Prolozone is a regenerative therapy developed by Dr. Frank Schallenger that uses ozone, a naturally occurring form of oxygen and an anesthetic, such as procaine. Prolozone may used to stimulate cartilage growth in the treated joint. 7
Platelet Rich Plasma (PRP) uses the body’s own platelets and growth factors to stimulate healing. PRP is also a proven treatment to repair and improve function in painful knees. According to a recent orthopedic article “treatment with PRP injections can reduce pain and improve knee function and quality of life with short-term efficacy”. 2
Stem Cell Therapy is probably the most complicated regenerative procedure that involves the collection of adult stem cells, usually from the abdomen adipose (fat) tissue or bone marrow contents, frequently from the lower leg. Dr. Centeno has demonstrated increased meniscus volume of the knee by 24% after injections of stem cells. 1

Other Conditions Treated with Regenerative Medicine
Although regenerative medicine addresses treatment of knee conditions, these injections can also be used for most joints in the body such as the shoulder, spine, pelvis, hips, hands and feet.

Knee surgery that removes the cushion in the knee, called the meniscus, causes arthritis of the knee. The removal of this natural shock absorption in the knee leads to early wear and tear which may latter lead to total knee replacement. Nonsteroidal Anti-inflammatory Medications also cause a breakdown of knee cartilage and accelerate degenerative changes in the knee. Other treatments such as physical therapy and synvist injections do not repair damaged knee cartilage.

Regenerative medicine injection treatments provide safe, reasonable and proven orthopedic procedures and provide significant relief to patients for painful knee conditions. Regenerative medicine treatments treat the cause of the problem: damaged and weakened cartilage, ligament and tendons. Strengthening these structures slows down and even reverses the degenerative changes associated with painful knees. Regenerative medicine treatments should be considered for the treatment of arthritic and painful knees, and especially when other treatments have failed and surgery has been recommended.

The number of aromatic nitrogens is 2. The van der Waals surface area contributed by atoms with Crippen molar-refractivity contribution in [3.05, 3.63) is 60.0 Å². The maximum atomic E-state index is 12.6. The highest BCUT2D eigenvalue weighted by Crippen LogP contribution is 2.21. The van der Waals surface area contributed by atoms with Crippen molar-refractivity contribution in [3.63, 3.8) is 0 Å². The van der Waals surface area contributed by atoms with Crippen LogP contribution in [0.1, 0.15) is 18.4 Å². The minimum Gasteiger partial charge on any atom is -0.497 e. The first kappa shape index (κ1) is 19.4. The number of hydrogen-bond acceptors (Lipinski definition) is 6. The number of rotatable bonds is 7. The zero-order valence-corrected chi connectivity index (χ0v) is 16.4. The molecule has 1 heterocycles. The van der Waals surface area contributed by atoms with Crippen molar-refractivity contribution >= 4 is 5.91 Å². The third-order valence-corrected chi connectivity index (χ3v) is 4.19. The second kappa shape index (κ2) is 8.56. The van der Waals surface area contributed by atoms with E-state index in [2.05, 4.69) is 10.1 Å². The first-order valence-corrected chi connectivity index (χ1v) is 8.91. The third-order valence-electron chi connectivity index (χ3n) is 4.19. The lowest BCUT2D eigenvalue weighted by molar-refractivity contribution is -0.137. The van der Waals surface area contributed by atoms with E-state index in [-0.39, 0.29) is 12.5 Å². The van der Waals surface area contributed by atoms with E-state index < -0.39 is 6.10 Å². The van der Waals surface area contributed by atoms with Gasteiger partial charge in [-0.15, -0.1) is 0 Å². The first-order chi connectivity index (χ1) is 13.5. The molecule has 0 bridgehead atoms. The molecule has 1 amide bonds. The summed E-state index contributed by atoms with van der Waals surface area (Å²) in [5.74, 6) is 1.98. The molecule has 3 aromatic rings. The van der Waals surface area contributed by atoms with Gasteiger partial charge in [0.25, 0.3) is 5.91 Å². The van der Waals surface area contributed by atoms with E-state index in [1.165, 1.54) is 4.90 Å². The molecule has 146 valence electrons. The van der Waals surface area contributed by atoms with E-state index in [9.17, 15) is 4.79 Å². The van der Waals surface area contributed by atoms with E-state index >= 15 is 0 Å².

1. Centeno CJ, Busse D, Kisiday J, Kechan C, Freeman M, Karli D., Regeneration of meniscus cartilage in a knee treated with percutaneously implanted autologous mesenchymal stem cells. Medical hypotheses, 2008, Dec, 71(5):900-8.
  2. Filardo G, Kon E, Buda R, Timoncini A, Di Martino A, Cenacchi A, Fornasari PM, Giannini S, Marcacci M., Platelet-rich plasma intra-articular knee injections for the treatment of degenerative cartilage lesions and osteoarthritis, Knee Surg Sports Traumatol Arthrosc. 2011 Apr;19(4):528-35. doi: 10.1007/s00167-010-1238-6. Epub 2010 Aug 26.
  3. Fullerton, BD, Arch Phys Med Rehabil, 2008 Feb;89(2):377-85
  4. Hauser, Ross A. MD, The Acceleration of Articular Cartilage Degeneration in Osteoarthritis by Nonsteroidal Anti-inflammatory Drugs, Journal of Prolotherapy, 2010;(2)1:305-322.
  5. Reeves, Kenneth D, MD, and Hassanein, Khatab PhD, Randomized Prospective Double-Blind Placebo-Controlled Study of Dextrose Prolotherapy for Knee Osteoarthritis with or without ACL Laxity, Alternative Therapies, March 2000, VOL. 6, NO. 2
  6. Roemer, Frank W., M.D., Common Knee Surgery May Lead to Arthritis and Cartilage Loss, Copyright © 2015 Radiological Society of North America (RSNA)
  7. Shallenberger, Frank MD, HMD, ABAAM, Prolozone – Regenerating Joint and Eliminating Pain, Journal of Prolotherapy, Volume 3: Issue 2: May 2011
  8. Walter Grote, Rosa Delucia, Robert Waxman, Aleksandra Zgierska, John Wilson, David Rabago, Repair of a complete anterior cruciate tear using prolotherapy: a case report, Int Musculoskelet Med. 2009 Dec 1;31(4):159-165